Ouseburn Barrage BRINGS OPPORTUNITIES The Ouseburn, a small, formerly tidal, inland waterway navigable for about a third of a mile from the Tyne Estuary in Newcastle, has been used for navigation since the 18th century. During the 19th century it was busy with keels and wherries serving lead, iron and lime works and potteries but now the lower half is lined with derelict land which Newcastle City Council wants to see regenerated. As a means of providing a more attractive water frontage, proposals for a tidal barrage had been around for many years and an options study completed in 2001 determined that the best option was a barrage near the mouth, with a full navigation lock. A guillotine-gated lock was recommended for water quality management and flood control reasons. In keeping with the strong tradition of public art developed in the Ouseburn Valley, an artist (Dan Archer) was appointed to contribute to the design, resulting in a unique curved support frame for the gates, picking up the curved character of the high Glasshouse Bridge under which the lock is situated. The tidal lock was designed from the beginning to
be user-operated (one of the few such locks in the UK) using a BW Watermate key (although it is not a BW waterway). The lock can be operated remotely from Newcastle Council’s 24 hour control room and can be set to automatic flood management operation when necessary, during which time it will be closed to navigation. The lock was formally opened (in the pouring rain) last September by Council Leader John Shipley and was navigated by a member of Newcastle Motor Boat Club. Assembled guests then retired, in traditional fashion, for a buffet in the adjacent Tyne pub washed down with specially brewed ‘Barrage Bitter’ from a local brewery. The lock measures 20m x 5m with a headroom of about 5m at MHWS. Local IWA branch members contributed to consultation on navigation matters throughout the process of developing options and obtaining the Transport & Works Act Order to authorise the project. The waterway runs up a steep sided-valley towards a wooded area crossed by three spectacular viaducts (carrying a road, the Metro and the main line railway). The upper end of the navigable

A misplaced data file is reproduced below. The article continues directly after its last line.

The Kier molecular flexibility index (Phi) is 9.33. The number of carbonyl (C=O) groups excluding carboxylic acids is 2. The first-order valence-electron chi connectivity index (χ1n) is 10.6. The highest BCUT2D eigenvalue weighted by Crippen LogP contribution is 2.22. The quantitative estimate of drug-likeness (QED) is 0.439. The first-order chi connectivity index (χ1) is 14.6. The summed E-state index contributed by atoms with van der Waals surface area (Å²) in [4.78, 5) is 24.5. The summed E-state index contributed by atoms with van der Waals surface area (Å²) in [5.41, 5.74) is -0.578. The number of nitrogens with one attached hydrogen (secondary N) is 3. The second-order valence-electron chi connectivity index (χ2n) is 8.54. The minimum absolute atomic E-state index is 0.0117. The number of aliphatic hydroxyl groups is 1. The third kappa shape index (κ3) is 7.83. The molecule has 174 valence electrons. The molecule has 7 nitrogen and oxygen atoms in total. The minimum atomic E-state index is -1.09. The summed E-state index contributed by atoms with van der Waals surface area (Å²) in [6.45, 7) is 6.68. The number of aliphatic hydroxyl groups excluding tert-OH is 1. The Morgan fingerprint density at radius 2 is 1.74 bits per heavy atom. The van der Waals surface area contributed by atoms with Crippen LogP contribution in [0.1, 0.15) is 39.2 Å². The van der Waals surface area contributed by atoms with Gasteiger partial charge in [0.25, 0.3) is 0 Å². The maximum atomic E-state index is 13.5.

stretch has seen significant redevelopment, with artists’ studies, performance space and a real ale bar in the Cluny Warehouse (formerly a flax mill), Seven Stories (The Centre for Children’s Books) in a listed mill building, as well as stables and an indoor riding arena, while the existing slipway and boat club moorings have been retained and improved. The Victoria Tunnel, which brought coal under the centre of Newcastle, can also be visited. Once the lower part is redeveloped, this should provide more moorings and provide an attractive navigation which
could be served by trip boats from the Cluny, taking in Newcastle-Gateshead quaysides (including The Baltic and the Sage Gateshead) and the Millennium ‘winking eye’ Bridge. The Ouseburn is managed by Newcastle City Council and boaters should contact their rangers for advice. Visit www.newcastle.gov.uk.
Attractive moorings on the Ouseburn.